Speaking of the district’s long-term plan Thursday from its makeshift headquarters at Orchard Hill Elementary, Barry said it’s too early to work out the logistics of school because the situation is still in flux. As of Thursday night, much of Phoenix and Talent was still without power, and emergency crews were advising everybody — those who lost homes and those who didn’t — to stay away.

“We are in disaster relief right now for our families,” Barry said. “We know some families lost absolutely everything, so we’re going to communicate with our families and our staff and our students. We’ll send a message out [today]. Right now, that’s kind of the furthest thing from our mind. We want to make sure people have their immediate needs met, shelter, a place to stay, they’re safe. And then working on resources for families.”

Phoenix High teacher Carolena Campbell echoed that sentiment. Campbell’s own home just below Rogue Valley Manor was spared, but her family had a bird’s eye view of the destruction before evacuating and watching the scene unfold via the manor’s webcam. Campbell, who teaches a class called “emergency care and prevention,” said she knows of two fellow PHS teachers, two more that teach at North Medford High School and about 10 students who have all lost homes.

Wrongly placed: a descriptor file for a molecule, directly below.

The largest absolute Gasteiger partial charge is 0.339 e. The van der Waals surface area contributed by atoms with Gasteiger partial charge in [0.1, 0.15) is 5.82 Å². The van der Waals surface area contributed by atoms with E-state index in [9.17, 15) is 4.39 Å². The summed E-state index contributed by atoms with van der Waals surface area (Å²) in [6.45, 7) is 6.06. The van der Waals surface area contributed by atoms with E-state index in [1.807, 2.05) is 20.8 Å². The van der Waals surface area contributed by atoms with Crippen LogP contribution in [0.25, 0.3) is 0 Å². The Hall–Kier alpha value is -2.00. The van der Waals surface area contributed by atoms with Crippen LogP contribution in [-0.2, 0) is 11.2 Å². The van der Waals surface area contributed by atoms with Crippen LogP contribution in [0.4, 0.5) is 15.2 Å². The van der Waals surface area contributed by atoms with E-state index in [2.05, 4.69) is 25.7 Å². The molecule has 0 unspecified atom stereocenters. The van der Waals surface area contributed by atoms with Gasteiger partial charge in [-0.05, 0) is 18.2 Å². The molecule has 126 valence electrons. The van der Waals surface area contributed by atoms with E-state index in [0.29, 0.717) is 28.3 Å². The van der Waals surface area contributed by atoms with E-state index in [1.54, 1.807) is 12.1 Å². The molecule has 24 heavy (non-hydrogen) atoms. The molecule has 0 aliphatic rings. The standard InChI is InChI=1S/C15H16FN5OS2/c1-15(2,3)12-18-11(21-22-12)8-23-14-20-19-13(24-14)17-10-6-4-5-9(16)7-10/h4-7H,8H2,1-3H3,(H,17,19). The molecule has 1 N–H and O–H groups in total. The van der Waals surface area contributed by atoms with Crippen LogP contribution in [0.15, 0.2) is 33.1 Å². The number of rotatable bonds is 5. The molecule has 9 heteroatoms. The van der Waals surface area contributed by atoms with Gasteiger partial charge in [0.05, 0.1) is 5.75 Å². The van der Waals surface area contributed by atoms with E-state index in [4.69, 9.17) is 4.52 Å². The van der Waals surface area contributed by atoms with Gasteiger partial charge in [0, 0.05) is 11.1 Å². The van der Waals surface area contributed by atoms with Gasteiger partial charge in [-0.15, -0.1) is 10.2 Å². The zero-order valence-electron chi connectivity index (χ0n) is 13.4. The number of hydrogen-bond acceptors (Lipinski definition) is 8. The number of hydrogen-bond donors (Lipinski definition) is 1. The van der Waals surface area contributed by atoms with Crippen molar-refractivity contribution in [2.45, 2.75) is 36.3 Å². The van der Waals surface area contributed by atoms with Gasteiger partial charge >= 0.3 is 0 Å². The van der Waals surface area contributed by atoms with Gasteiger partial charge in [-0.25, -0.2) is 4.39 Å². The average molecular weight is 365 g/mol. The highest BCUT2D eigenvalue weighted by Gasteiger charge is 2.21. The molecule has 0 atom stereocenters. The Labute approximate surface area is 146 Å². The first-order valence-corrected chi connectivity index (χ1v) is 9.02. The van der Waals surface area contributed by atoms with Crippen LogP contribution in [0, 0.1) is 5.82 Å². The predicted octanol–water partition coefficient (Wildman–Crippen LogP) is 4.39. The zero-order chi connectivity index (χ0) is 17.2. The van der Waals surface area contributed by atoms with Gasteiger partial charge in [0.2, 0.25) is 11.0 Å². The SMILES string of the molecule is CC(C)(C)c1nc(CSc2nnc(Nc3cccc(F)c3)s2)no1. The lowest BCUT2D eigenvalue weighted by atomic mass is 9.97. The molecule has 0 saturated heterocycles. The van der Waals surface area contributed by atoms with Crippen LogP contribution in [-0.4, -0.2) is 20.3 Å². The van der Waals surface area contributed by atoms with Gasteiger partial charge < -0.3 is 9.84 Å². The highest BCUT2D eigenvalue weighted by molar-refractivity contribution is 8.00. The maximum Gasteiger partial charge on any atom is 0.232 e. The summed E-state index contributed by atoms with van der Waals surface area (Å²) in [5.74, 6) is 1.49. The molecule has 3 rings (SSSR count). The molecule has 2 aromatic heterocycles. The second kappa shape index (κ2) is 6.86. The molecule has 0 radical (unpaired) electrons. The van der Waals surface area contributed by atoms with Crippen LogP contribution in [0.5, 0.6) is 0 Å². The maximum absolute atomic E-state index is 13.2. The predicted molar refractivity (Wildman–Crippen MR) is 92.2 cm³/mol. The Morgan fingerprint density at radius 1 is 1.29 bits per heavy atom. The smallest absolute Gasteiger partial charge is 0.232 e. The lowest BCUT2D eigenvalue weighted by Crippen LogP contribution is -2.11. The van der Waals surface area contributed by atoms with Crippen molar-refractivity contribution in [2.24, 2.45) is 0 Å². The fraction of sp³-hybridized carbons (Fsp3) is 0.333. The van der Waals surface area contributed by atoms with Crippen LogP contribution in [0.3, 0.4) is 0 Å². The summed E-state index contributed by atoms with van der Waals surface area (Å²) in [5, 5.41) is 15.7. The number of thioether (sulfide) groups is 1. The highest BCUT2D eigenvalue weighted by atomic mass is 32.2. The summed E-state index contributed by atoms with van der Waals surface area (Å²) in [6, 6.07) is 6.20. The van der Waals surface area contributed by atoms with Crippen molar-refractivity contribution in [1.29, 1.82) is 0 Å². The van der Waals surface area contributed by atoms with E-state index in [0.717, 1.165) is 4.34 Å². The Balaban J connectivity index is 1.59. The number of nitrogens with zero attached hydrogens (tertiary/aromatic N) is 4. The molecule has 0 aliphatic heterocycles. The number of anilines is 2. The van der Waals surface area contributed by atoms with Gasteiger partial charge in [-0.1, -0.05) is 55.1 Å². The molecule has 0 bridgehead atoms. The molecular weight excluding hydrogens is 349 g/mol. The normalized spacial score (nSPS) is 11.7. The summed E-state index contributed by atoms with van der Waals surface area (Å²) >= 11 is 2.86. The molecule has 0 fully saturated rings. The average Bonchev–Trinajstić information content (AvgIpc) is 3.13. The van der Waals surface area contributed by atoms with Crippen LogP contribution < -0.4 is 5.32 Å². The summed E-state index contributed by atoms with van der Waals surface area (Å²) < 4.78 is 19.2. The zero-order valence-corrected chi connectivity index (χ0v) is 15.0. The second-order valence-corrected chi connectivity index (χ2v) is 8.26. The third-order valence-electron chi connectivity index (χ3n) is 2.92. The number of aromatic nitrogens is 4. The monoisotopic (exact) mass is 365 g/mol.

Robin Akpan, a former volleyball coach at both Ashland High and Phoenix High, filmed her family’s desperate attempt to save their house and family business, an organic wheat grass company, with a garden hose and shared via Facebook Live. A GoFundMe page dedicated to the Akpans had raised $39,555 of its $40,000 goal as of 7 a.m. Friday.

Many more students and teachers suffered similarly excruciating losses, Campbell said, which is why she used her mom’s $1,000 seed donation to kickstart a fundraiser and supply giveaway that set up shop at Orchard Hill Elementary Thursday (those interested in donating or grabbing supplies can visit Campbell’s “phoenix high school emergency care & prevention” Facebook page for more information).

Campbell was busy directing people, including a colleague who’s now homeless, at Orchard Hill, which was bustling with activity despite the stifling heat and heavy smoke.

“I know that we had a huge amount of our students living in the mobile home parks and those are completely gone,” she said. “When the numbers come out it’s going to be devastating how many of our students have been displaced. I can’t even begin to put numbers on it.”